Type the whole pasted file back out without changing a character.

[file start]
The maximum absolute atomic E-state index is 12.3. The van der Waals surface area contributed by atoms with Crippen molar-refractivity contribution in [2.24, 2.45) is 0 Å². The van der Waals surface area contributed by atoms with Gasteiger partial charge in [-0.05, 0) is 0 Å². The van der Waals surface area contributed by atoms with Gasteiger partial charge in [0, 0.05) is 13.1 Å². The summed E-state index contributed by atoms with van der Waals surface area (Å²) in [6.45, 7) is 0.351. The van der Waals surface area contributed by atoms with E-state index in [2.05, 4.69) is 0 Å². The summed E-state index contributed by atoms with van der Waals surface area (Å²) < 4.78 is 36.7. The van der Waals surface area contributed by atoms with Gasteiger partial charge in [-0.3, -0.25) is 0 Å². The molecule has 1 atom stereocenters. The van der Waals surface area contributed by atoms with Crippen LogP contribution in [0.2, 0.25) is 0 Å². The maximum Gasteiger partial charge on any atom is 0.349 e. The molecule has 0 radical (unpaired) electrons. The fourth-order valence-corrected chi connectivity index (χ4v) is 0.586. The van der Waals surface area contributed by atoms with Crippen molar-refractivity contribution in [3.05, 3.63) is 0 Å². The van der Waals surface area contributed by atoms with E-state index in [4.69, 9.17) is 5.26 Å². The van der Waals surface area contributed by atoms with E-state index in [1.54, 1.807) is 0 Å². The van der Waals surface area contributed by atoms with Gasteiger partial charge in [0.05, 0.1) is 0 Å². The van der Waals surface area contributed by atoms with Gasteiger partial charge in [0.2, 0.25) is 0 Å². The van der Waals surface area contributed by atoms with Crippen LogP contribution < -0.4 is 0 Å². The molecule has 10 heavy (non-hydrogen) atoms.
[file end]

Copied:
The maximum absolute atomic E-state index is 12.3. The van der Waals surface area contributed by atoms with Crippen molar-refractivity contribution in [2.24, 2.45) is 0 Å². The van der Waals surface area contributed by atoms with Gasteiger partial charge in [-0.05, 0) is 0 Å². The van der Waals surface area contributed by atoms with Gasteiger partial charge in [0, 0.05) is 13.1 Å². The summed E-state index contributed by atoms with van der Waals surface area (Å²) in [6.45, 7) is 0.351. The van der Waals surface area contributed by atoms with E-state index in [2.05, 4.69) is 0 Å². The summed E-state index contributed by atoms with van der Waals surface area (Å²) < 4.78 is 36.7. The van der Waals surface area contributed by atoms with Gasteiger partial charge in [-0.3, -0.25) is 0 Å². The molecule has 1 atom stereocenters. The van der Waals surface area contributed by atoms with Crippen LogP contribution in [0.2, 0.25) is 0 Å². The maximum Gasteiger partial charge on any atom is 0.349 e. The molecule has 0 radical (unpaired) electrons. The fourth-order valence-corrected chi connectivity index (χ4v) is 0.586. The van der Waals surface area contributed by atoms with Crippen molar-refractivity contribution in [3.05, 3.63) is 0 Å². The van der Waals surface area contributed by atoms with E-state index in [4.69, 9.17) is 5.26 Å². The van der Waals surface area contributed by atoms with E-state index in [1.54, 1.807) is 0 Å². The van der Waals surface area contributed by atoms with Gasteiger partial charge in [0.05, 0.1) is 0 Å². The van der Waals surface area contributed by atoms with Gasteiger partial charge in [0.2, 0.25) is 0 Å². The van der Waals surface area contributed by atoms with Crippen LogP contribution < -0.4 is 0 Å². The molecule has 10 heavy (non-hydrogen) atoms.